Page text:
Workplace Design

Daylighting-Bias and Biophilia: Quantifying the Impact of Daylighting on Occupants Health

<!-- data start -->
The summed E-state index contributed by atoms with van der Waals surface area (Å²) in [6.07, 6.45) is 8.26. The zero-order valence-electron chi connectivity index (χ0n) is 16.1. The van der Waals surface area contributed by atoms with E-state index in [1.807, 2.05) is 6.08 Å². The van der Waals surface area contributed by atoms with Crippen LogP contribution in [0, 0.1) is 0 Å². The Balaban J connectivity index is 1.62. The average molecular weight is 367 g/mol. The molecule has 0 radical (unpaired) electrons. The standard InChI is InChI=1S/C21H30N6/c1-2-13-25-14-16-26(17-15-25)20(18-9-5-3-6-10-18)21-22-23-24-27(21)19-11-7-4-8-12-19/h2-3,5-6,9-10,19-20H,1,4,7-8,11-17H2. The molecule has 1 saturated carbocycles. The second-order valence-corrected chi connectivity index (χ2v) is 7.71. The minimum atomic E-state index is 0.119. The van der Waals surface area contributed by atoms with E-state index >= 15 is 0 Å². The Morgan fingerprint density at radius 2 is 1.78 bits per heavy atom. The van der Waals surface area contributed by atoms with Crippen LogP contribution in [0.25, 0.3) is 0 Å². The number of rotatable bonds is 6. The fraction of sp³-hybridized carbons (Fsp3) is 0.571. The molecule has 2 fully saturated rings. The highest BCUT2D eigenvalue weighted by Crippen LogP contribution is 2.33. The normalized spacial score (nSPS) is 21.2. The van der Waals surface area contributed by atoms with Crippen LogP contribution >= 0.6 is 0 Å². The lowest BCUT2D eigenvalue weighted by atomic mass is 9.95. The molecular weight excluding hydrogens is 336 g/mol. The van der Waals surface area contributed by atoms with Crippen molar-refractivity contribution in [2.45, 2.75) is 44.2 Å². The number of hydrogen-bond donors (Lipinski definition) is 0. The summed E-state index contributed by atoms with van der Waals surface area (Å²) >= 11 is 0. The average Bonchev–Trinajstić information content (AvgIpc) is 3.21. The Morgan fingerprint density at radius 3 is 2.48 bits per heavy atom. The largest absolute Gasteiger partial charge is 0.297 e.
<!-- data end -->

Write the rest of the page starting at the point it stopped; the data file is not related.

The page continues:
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The biophilia hypothesis suggests that there is an instinctive bond between human beings and other living systems [1]. Following on Edward Wilson’s (1984) seminal text “Biophilia” many building designers adopted these ideas to green buildings. Despite the popularity of the concept, the biophilia hypothesis in buildings remains largely contested due to lack of empirical body of knowledge that supports it [2;3]. This study investigated the relationship between dynamic lighting quality, views from windows, and health of office workers. It also attempts to place a value on windows and daylighting in the workplace by linking their degree of availability to sick leave of office workers and Sick Building Syndrome (SBS) symptoms. In addition, the study investigated the meditational effects, such as, stress levels, and hypersensitivities between the availability of biophilic features in the environment and their impact on sick leave and health of office workers.

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